Come face to face with the Sun centric religion of the Incas and the many monuments dedicated to the Sun God (Inti). Here as your journey from Lima to the capital of the Incas, Cusco, you will see remnants of the Temple of the Sun and the Sacsayhuaman fortress. As you travel along the paths taken by the Incas to Ollantaytambo in the Sacred Valley you will discover many of the beliefs and rites that were held sacred by them. Also you get to travel on two trains the Andean Explorer and the Vistadome, bask in their luxurious surroundings and taste great food and wine.
You are met upon arrival at the airport and privately escorted to your hotel to relax and refresh after your long plane flight.
Lima is the capital and largest city of Peru. It is located in the valleys of the Chillón, Rímac and Lurín rivers, on a coast overlooking the Pacific Ocean. It forms a contiguous urban area with the seaport of Callao and is the 5th largest city in Latin America. Lima was founded by Spanish conquistador Francisco Pizarro on January 18, 1535, as La Ciudad de los Reyes, or "The City of Kings." It became the most important city in the Spanish Viceroyalty of Peru and, after the Peruvian War of Independence, was made the capital of the Republic of Peru. Today around one-third of the Peruvian population lives in the metropolitan area.
Enjoy a city tour of Lima this morning after breakfast. Lima has always been one of the most important cities in South America ever since it was founded by the Spanish conquistador Francisco Pizarro in 1535. Your sightseeing tour explores the historic quarter and modern districts of the city, and the main square with its beautiful buildings. The Government Palace, the City Hall, the Palace of the Archbishop and the Cathedral are still the most important places in town. Continue to the San Francisco Monastery, Plaza San Martin and the residential districts of San Isidro and Miraflores.
Afterwards continue to the new modern branch of the Golden Museum set in the open-air entertainment center Larcomar (Miraflores). The large exhibition hall of ‘Sala Museo Oro del Peru’ displays pieces from different pre-Inca cultures. One of the museum’s highlights is the Sican room, which showcases outstanding artifacts of this pre-Inca culture known for their lost-wax gold ornament production. The Sican society was the first in the New World to successfully produce bronze on an industrial scale. Thanks to detailed explanations for each displayed piece, the museum offers an insight of the well-rounded knowledge of metallurgy applied by Peru's ancient cultures.
An early morning flight brings you to the Inca capital of Cusco. Upon arrival, proceed to the hotel to have a welcome coca tea, which may help relieve altitude sickness. The remaining of the morning is free to relax and slowly acclimatize.
Your comprehensive afternoon tour of Cusco includes the beautiful Koricancha or Sun Temple, the Cathedral as well as the Fortress of Sacsayhuaman, a remarkable Inca building and the amphitheater of Kenko. This is followed by a visit to Puca Pucara, a strategically located 'red fortress' that dominates the entire area before visiting Tambomachay, with its two distinctive aqueducts that to this day continue to provide clean water to the area. (B)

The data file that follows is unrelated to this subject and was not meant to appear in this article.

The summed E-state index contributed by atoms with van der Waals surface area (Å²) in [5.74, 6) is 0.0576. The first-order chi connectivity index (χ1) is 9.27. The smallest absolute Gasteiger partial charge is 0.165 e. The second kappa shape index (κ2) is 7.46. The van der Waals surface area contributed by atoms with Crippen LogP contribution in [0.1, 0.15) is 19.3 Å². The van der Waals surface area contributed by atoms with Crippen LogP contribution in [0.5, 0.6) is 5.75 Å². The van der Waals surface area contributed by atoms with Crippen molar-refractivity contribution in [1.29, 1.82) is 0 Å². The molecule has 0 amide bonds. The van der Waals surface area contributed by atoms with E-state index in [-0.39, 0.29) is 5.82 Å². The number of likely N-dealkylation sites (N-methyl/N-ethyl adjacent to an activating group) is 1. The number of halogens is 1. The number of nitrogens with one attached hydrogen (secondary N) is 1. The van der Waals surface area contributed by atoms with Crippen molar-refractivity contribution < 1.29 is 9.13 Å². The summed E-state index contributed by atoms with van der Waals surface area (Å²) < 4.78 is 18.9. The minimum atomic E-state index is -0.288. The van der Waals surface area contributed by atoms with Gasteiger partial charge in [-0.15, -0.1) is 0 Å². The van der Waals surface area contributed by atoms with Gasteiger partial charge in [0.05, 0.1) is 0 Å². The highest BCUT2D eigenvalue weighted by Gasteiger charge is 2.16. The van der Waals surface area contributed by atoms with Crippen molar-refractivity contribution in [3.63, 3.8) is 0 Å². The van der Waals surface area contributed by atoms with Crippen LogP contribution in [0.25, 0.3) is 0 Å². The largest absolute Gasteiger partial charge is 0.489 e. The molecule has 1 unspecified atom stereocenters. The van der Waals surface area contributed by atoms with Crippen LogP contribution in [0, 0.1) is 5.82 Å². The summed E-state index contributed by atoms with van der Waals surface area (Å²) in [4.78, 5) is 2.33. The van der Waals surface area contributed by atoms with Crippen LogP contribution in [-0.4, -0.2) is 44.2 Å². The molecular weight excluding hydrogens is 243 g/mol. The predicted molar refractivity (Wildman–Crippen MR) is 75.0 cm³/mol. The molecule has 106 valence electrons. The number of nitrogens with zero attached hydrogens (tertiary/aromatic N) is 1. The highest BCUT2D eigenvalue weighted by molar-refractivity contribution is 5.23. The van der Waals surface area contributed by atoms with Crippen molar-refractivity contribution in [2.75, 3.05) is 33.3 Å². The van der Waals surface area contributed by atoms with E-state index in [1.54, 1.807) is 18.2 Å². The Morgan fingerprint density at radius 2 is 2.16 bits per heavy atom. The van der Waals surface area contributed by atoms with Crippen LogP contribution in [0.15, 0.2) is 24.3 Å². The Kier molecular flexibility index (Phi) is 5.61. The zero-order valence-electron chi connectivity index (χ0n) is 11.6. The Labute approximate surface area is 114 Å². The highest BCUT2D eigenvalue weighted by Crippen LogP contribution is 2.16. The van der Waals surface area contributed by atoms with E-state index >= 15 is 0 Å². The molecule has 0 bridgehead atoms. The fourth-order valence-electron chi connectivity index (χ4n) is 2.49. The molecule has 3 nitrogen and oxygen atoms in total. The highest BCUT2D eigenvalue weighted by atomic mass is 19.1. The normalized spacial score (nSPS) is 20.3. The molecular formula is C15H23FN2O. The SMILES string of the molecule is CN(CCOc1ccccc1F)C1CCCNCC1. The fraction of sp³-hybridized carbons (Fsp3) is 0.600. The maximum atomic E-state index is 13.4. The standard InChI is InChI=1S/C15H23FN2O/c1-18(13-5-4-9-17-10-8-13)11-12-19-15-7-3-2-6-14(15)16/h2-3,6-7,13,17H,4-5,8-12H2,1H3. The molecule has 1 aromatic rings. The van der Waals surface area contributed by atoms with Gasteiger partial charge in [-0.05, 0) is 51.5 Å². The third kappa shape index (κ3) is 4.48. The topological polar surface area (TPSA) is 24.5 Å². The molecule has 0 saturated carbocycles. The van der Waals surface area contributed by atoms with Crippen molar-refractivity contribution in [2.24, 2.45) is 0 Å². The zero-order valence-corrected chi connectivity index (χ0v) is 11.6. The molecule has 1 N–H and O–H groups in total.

Cusco is a city in southeastern Peru, near the Urubamba Valley (Sacred Valley) of the Andes mountain range. It is the capital of the Cusco Region as well as the Cusco Province. The city has a population of 348,935 which is triple the figure of 20 years ago. Cusco is the historic capital of the Inca Empire and was declared a World Heritage Site in 1983 by UNESCO. It is a major tourist destination and receives almost a million visitors a year. It is designated as the Historical Capital of Peru by the Constitution of Peru.
This morning after breakfast, you are driven to the Sacred Valley to visit Ollantaytambo and Pisac. Hundreds of visitors and people from remote communities dressed in their traditional and colorful attires travel to the Pisaq market to barter their products. Enjoy some time to stroll around the market and buy souvenirs, followed by lunch in a typical ‘hacienda’.
Depart Pisac and continue along the valley to Ollantaytambo, location of the Temple of the Sun, formed of six gigantic monoliths, whose total weight exceeds 50 tons. The Terrace of the Ten Niches is another striking sight. Ollantaytambo was the site of the only successful Inca battle against the Spanish conquerors and the only town in the area to still retain its original Inca layout.
Return to your hotel later this afternoon, where you have the opportunity to enjoy a relaxing spa treatment (guests’ own account). (B, L)
Ollantaytambo is a town and an Inca archaeological site in southern Peru some 60 kilometers northwest of the city of Cusco. It is located at an altitude of 2,792 meters above sea level in the district of Ollantaytambo, province of Urubamba, Cusco region. During the Inca Empire, Ollantaytambo was the royal estate of Emperor Pachacuti who conquered the region, built the town and a ceremonial center. At the time of the Spanish conquest of Peru it served as a stronghold for Manco Inca Yupanqui, leader of the Inca resistance. Nowadays it is an important tourist attraction on account of its Inca buildings and as one of the most common starting points for the three-day, four-night hike known as the Inca Trail.
Písac is a Peruvian village in the Sacred Valley on the Urubamba River. The village is well-known for its market every Sunday, Tuesday, and Thursday. One of its more notable features is a large pisonay tree which dominates the central plaza. The sanctuary of Huanca, home to a sacred shrine, is also near the village. Pilgrims travel to the shrine every September. The area is perhaps best known for its Incan ruins, known as Inca Písac, which lie atop a hill at the entrance to the valley.